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FEMA and State Dispute Rules for Quake Funds : Recovery: The federal agency refuses to bankroll requests based on informal standards. At least $2 billion in aid could be at stake.

August 10, 1995|KENNETH REICH | TIMES STAFF WRITER

At least $2 billion in Northridge earthquake repairs to schools, hospitals and public buildings is at stake in a developing dispute between state and federal disaster officials over what the U.S. government should pay, and presidential politics is playing a role.

The issue concerns a state attempt to shortcut the procedure for qualifying a repair project for earthquake aid from the Federal Emergency Management Agency by declaring that building codes governing the repairs can be strengthened informally.

FEMA officials are insisting that they will approve repair money to bring structures up to code, but they will not accept an informal, stricter standard mandated by the state. If the federal government agreed to pay for repairs based on the state "policy intent notices," rather than the building code itself, more repairs and more buildings would be eligible for federal money.

It may seem mere semantics, but it was the subject of sharply conflicting advisories to Congress from FEMA and the state Office of Emergency Services (OES) last month, and it now has led to sniping in public statements between officials of the agencies.

Morrie Goodman, chief FEMA spokesman, said Wednesday the policy notices by the Wilson Administration are having the effect of defining damage in such a way as to qualify sparsely-damaged buildings for vast federal assistance, sometimes entailing total reconstruction.

"A hairline crack is not proof of structural damage," said Goodman. "They want Cadillac repairs for Dodge damage. We certainly can't open the bank."

But the state official, OES director Richard Andrews, said it is a matter of public safety, not exaggeration of damage.

"FEMA standards would lead to California having less-safe buildings than they had before the earthquake," said Andrews, who in the last three weeks has escalated his pointed criticisms of FEMA and federal disaster relief policies.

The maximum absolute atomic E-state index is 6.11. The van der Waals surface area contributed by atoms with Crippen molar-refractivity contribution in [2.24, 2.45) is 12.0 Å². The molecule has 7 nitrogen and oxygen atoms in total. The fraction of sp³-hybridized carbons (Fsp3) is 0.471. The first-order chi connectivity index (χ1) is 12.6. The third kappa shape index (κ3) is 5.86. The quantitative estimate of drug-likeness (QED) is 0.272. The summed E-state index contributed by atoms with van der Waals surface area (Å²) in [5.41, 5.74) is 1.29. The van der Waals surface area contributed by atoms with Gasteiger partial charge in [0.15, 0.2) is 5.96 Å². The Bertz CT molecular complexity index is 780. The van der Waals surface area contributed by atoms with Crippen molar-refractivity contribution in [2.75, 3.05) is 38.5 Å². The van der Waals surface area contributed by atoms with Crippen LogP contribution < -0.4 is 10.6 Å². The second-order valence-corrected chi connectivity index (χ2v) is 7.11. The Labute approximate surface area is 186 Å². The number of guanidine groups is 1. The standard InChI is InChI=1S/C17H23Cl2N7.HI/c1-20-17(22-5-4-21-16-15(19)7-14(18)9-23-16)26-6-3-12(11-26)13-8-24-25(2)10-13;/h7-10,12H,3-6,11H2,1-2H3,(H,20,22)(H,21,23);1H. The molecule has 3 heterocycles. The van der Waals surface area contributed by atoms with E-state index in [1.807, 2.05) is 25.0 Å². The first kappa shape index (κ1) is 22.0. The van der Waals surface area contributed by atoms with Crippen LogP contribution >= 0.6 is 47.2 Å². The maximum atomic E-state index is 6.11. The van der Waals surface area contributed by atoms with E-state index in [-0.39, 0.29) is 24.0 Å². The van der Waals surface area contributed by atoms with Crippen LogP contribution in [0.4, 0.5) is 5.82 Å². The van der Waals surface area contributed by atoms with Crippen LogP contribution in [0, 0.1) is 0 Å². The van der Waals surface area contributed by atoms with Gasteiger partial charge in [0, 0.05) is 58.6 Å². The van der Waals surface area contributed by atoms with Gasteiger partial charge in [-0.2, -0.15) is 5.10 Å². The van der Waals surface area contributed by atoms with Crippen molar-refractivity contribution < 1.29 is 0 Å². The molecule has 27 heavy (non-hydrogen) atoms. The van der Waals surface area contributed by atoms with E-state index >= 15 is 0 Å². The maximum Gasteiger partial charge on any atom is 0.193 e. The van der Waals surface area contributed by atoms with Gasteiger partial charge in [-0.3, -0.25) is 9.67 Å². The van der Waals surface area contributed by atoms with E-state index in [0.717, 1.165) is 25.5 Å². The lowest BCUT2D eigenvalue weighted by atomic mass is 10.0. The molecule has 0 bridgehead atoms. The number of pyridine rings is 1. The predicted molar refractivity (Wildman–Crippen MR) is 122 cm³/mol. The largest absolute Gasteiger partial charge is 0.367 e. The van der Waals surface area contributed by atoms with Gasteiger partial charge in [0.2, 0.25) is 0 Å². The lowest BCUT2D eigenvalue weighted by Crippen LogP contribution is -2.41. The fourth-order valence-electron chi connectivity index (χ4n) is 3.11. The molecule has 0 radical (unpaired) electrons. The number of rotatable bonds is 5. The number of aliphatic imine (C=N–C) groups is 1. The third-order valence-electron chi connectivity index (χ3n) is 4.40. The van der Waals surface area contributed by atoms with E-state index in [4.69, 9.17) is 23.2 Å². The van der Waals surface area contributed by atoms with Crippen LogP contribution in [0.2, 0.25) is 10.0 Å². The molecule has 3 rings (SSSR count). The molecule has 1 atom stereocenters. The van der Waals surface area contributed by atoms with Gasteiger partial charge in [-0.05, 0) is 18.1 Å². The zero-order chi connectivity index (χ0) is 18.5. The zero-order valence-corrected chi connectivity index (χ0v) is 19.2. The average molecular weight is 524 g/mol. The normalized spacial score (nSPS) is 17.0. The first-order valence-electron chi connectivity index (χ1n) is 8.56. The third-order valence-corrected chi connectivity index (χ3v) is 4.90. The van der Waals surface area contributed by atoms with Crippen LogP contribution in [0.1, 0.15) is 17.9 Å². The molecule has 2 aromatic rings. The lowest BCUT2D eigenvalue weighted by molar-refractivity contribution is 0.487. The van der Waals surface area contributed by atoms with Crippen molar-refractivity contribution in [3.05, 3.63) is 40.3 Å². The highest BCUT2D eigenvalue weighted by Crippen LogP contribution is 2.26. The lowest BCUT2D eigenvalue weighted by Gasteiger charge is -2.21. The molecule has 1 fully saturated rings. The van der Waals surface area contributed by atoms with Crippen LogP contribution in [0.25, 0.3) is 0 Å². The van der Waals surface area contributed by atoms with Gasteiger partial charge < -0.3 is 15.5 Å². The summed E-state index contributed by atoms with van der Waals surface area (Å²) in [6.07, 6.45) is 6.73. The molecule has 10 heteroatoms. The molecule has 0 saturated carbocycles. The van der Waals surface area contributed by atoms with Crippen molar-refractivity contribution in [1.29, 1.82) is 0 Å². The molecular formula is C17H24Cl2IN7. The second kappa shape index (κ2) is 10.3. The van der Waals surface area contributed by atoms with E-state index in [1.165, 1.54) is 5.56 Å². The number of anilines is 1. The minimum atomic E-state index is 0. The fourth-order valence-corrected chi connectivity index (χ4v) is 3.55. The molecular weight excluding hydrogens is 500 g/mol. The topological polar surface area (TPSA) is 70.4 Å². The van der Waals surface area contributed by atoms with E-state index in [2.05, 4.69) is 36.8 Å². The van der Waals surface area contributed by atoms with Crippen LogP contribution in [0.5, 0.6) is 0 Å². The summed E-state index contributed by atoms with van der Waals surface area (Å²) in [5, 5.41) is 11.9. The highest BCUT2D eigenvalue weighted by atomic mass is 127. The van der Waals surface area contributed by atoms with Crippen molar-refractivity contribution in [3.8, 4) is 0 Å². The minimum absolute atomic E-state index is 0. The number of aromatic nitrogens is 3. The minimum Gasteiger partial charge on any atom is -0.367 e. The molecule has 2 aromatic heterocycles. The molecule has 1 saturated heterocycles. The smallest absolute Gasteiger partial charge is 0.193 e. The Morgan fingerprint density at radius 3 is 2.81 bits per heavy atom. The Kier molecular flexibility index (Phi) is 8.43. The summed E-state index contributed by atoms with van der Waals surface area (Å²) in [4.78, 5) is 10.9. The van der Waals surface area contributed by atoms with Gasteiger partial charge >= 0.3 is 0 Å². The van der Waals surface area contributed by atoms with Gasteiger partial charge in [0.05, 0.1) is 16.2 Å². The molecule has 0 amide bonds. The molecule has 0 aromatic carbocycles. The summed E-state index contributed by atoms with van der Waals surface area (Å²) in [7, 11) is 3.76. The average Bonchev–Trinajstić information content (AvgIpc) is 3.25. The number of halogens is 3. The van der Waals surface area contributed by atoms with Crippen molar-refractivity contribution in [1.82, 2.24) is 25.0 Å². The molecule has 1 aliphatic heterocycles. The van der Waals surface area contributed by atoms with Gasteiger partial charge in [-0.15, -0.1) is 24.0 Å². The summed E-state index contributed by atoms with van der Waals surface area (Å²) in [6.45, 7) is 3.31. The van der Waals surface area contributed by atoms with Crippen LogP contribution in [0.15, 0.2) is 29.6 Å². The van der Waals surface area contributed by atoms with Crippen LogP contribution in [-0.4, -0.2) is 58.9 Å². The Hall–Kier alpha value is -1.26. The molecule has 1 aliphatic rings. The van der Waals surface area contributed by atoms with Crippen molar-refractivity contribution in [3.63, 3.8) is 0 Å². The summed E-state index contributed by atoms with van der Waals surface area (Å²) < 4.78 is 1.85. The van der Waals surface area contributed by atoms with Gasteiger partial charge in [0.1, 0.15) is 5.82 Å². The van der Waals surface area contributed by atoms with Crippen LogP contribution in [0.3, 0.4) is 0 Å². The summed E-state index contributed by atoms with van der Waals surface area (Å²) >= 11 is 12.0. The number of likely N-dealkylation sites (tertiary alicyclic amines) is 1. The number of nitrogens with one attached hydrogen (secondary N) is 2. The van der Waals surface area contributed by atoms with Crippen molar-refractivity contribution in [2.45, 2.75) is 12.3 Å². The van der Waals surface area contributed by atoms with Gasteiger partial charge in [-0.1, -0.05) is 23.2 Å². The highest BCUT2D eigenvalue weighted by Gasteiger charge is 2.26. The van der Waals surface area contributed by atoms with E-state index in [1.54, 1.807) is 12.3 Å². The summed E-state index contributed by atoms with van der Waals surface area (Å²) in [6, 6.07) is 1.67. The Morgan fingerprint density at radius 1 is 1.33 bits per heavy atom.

The dispute has heavy political overtones, with Gov. Pete Wilson running for President and President Clinton running for reelection.

On Wednesday, FEMA Executive Director James Lee Witt issued a warning about politicizing the matter.

"I really hope the state of California and OES does not make this a political issue," he said. "Ultimately, the people who would be hurt are the people we're trying to help, and I think that would be the wrong thing to do."

But Witt's remark followed political potshots from both sides.

FEMA's Goodman on Tuesday assailed statements by Andrews, saying he makes his criticisms "because he wants James Witt's job" in a Wilson White House.

Andrews replied Wednesday by pointing out that Goodman was Midwest press director for the Clinton presidential campaign.

"For him to say somebody else is political is rank hypocrisy," Andrews said. "I've got a big enough job right now. I'm not coveting anybody else's job."

Although Goodman on Tuesday characterized the relationship between FEMA and OES as "sour from the beginning" of the Northridge recovery effort, both Andrews and Witt insisted Wednesday they had worked hard to get along.

"I don't blame Dick in the sense that he's trying to get all the dollars he can get for California," Witt said. "But we've already put out $3.15 billion dollars in disaster aid to California, and I think a lot of people forget we've already helped nearly 700,000 individual applicants get their lives back together."

Andrews said he always strives to be nonpartisan, but he believes it is "not responsible to repair only to a level that leaves buildings vulnerable to a new earthquake."

He also remarked that one reason it has been hard to deal with FEMA is that it is "on its fourth or fifth federal coordinating officer, depending on how you count,' for Northridge. He also said the first coordinating director, Frank Kishton, promised certain federal assistance, only to be overruled later by subsequent officers.

Goodman responded on Kishton, "It was time to move somebody else in. . . . There may have been some items approved that maybe shouldn't have been approved."

Another issue that divides federal and state officials has to do with the 10% state financing share of all government-assisted repairs. The federal government contributes the other 90%.

Goodman said that to his knowledge the Wilson Administration so far has borrowed from FEMA about $105 million of the $150 million it is liable for as the state share, and that efforts by FEMA to find out from state officials how much the state has actually spent out of its own pocket have been unsuccessful.

Andrews referred this matter Wednesday to James Miller, assistant program budget manager at the state Department of Finance.

Miller said that, in fact, the state has thus far borrowed from FEMA only $65 million, which the state will repay over the next three years. He said the first repayment was made just last month, and the state is willing to make all details of its payments for repairs known to federal officials.

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